Global research scholarship named in honor of O’NeillApr. 20, 2023, 10:52 AM
by Jill Clendening
The American Pediatric Surgical Association (APSA) has recognized James O’Neill, MD, professor of Surgery, emeritus, and former chair of the Section of Surgical Sciences at Vanderbilt University Medical Center, by naming a new global research scholarship in his honor.
The James A. O’Neill Jr. Global Pediatric Surgery Scholarship was established by the APSA to support pediatric surgeons practicing in low- and middle-income countries (LMIC) throughout the world who are pursuing research into pediatric surgical disease and care.
“Many, many pediatric surgeons do overseas work,” said David Powell, MD, president-elect of APSA. “For most, this involves personally traveling to resource limited environments to share their individual expertise in direct patient care. Although Dr. O’Neill has helped untold patients in this way, he has done much more. Dr. O’Neill has also been dedicated to training and developing an untold number of low- and middle-income country pediatric surgeons who will continue to care for many more children into the future.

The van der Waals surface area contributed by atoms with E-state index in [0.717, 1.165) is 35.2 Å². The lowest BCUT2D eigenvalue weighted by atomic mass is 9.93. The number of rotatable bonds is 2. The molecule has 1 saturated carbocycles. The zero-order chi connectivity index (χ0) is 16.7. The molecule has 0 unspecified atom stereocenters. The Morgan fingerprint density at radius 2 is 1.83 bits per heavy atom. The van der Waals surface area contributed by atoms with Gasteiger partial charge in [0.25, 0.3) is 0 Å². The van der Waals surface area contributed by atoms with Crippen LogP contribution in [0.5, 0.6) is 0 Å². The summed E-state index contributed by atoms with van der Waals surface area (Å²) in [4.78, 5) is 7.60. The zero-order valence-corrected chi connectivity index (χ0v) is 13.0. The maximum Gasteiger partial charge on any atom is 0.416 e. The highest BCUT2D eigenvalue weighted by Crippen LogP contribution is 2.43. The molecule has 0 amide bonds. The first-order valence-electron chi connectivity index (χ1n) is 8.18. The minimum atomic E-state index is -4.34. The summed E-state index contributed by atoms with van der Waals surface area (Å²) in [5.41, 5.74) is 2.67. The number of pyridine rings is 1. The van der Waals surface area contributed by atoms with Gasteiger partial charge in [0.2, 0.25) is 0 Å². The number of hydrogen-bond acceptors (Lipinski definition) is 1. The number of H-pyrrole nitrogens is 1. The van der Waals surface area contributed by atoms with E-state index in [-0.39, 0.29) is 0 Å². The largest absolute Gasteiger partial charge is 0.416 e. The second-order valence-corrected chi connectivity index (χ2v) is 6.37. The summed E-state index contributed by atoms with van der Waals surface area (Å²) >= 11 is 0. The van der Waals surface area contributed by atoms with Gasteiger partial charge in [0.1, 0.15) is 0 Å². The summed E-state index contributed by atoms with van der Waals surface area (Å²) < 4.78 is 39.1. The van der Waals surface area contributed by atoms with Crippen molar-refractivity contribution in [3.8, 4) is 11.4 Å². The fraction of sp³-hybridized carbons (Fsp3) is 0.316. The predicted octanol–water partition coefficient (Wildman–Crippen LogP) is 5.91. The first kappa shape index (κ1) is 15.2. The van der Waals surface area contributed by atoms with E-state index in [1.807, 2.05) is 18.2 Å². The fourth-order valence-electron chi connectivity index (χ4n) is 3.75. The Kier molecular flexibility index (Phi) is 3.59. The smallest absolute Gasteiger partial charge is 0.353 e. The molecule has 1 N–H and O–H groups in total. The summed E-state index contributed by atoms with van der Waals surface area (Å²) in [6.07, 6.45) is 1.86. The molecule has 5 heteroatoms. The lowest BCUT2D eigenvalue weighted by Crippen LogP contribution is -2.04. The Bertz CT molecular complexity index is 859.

“It is in this spirit that the American Pediatric Surgical Association and the APSA Foundation are excited to announce the James O’Neill global pediatric surgery research scholarship. The scholarship is specifically designed to meet the needs of children, trainees and pediatric surgeons in LMICs. Because the resources available in Nashville may not be available in Nairobi, it offers funding and APSA member partnerships to create a body of medical evidence that uniquely works to improve the quality of care for children in these environments,” he said.
“This tremendous honor commemorates Dr. O’Neill’s remarkable commitment to the care of children around the world,” said Seth Karp, MD, H. William Scott Jr. Professor and chair of the Section of Surgical Sciences. “We are so grateful that Dr. O’Neill continues to support the growing efforts in global surgery of both the APSA and the Section of Surgical Sciences.”
O’Neill joined VUMC in 1971, serving as chair of Pediatric Surgery until 1981, when he left to become surgeon-in-chief at The Children’s Hospital of Philadelphia and the C.E. Koop Professor of Pediatric Surgery at the University of Pennsylvania School of Medicine. He returned to VUMC in 1995, serving as chair of the Section of Surgical Sciences and surgeon-in-chief at VUMC and Monroe Carell Jr. Children’s Hospital at Vanderbilt through 2002. He was honored with the title of professor emeritus in 2002.
O’Neill’s initial experiences with international medical service were in Guatemala, where he provided pediatric surgical care, and in China with Project Hope, where he helped establish a children’s hospital in Shanghai. After stepping down as chair of the Section of Surgical Services, O’Neill dedicated more time to the development of the Meharry-Vanderbilt Alliance and to international humanitarian medical work.